I’m giving Golden Wind a 9.  Sure, I went on and on about how slow the beginning is and how baffling the ending is, but, I mean…it’s JoJo’s.  It’s gonna take a lot for me to give a JJBA anime anything lower than great.  I didn’t even get to the cameos and how they really help Part 5 feel like an integral part of the saga.

I love it.


2019 Summer of Anime – A Silent Voice

12 A Silent Voice

Love is deaf.

Shouya Ishida is planning to kill himself.  Not even yet finished with high school, he quits his job and sells off all of his belongings in order to leave some money for his mom.  His journey to this point began in the last year of elementary school when Shouko Nishimiya transferred in.  Shouko is deaf and wanted nothing more than to make friends, but Shouya picked up on the feeling of otherness his classmates felt toward Shouko and he began bullying the poor girl.  The severity of it led Shouko to go to another school while Shouya became a bullying target and lost all of his friends.  Years later, Shouya plans to return Shouko’s notebook to her as a final act of repentance, but the genuine kindness she shows him convinces Shouya there’s always another way.  Choosing to live, Shouya and Shouko join each other as they navigate the struggles of youth and their respective deep-seated insecurities.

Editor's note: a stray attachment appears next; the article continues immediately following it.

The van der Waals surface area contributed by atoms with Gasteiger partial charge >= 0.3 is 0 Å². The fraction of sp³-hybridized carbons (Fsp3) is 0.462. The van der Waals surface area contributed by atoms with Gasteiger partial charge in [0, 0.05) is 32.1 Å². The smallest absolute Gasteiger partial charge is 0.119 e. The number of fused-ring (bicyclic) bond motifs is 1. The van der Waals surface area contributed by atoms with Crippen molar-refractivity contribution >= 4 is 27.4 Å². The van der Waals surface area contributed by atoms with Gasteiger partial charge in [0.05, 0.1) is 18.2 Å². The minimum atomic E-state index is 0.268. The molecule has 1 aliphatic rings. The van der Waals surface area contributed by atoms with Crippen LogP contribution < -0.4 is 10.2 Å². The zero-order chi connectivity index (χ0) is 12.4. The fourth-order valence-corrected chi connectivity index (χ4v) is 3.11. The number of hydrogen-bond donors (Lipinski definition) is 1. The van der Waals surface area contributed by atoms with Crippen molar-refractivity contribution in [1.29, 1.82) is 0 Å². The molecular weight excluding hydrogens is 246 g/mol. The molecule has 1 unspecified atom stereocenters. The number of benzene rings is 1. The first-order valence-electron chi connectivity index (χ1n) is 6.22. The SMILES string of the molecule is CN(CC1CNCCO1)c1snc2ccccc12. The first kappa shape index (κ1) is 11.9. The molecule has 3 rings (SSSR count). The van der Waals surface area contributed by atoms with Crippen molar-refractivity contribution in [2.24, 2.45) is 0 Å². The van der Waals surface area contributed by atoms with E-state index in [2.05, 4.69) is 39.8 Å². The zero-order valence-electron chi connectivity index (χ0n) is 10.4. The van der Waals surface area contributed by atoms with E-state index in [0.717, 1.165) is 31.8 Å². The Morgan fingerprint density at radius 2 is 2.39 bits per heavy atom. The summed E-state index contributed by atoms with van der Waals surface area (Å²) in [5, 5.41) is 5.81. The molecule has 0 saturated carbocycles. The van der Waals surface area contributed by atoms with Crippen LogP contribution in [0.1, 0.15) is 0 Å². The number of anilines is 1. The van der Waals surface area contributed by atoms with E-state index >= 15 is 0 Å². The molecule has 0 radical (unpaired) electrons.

Yes, I chose to watch this because of the recent tragedy at Kyoto Animation.  Watching one of their works is the way I chose to sort of…honor them, I suppose.  I’ve rarely talked about KyoAni on this blog, but I got nothing but love for them.  Sure, not all of their shows and movies have hit home for me, but I’ve seen more than a few I’d count as classics: Clannad: After StoryNichijou, HyoukaMiss Kobayashi’s Dragon MaidFull Metal Panic? Fumoffu, etc.  Decided it was finally time to watch my copy of A Silent Voice.  So, here’s to you, KyoAni!  Just wished I’d picked something a little easier to watch.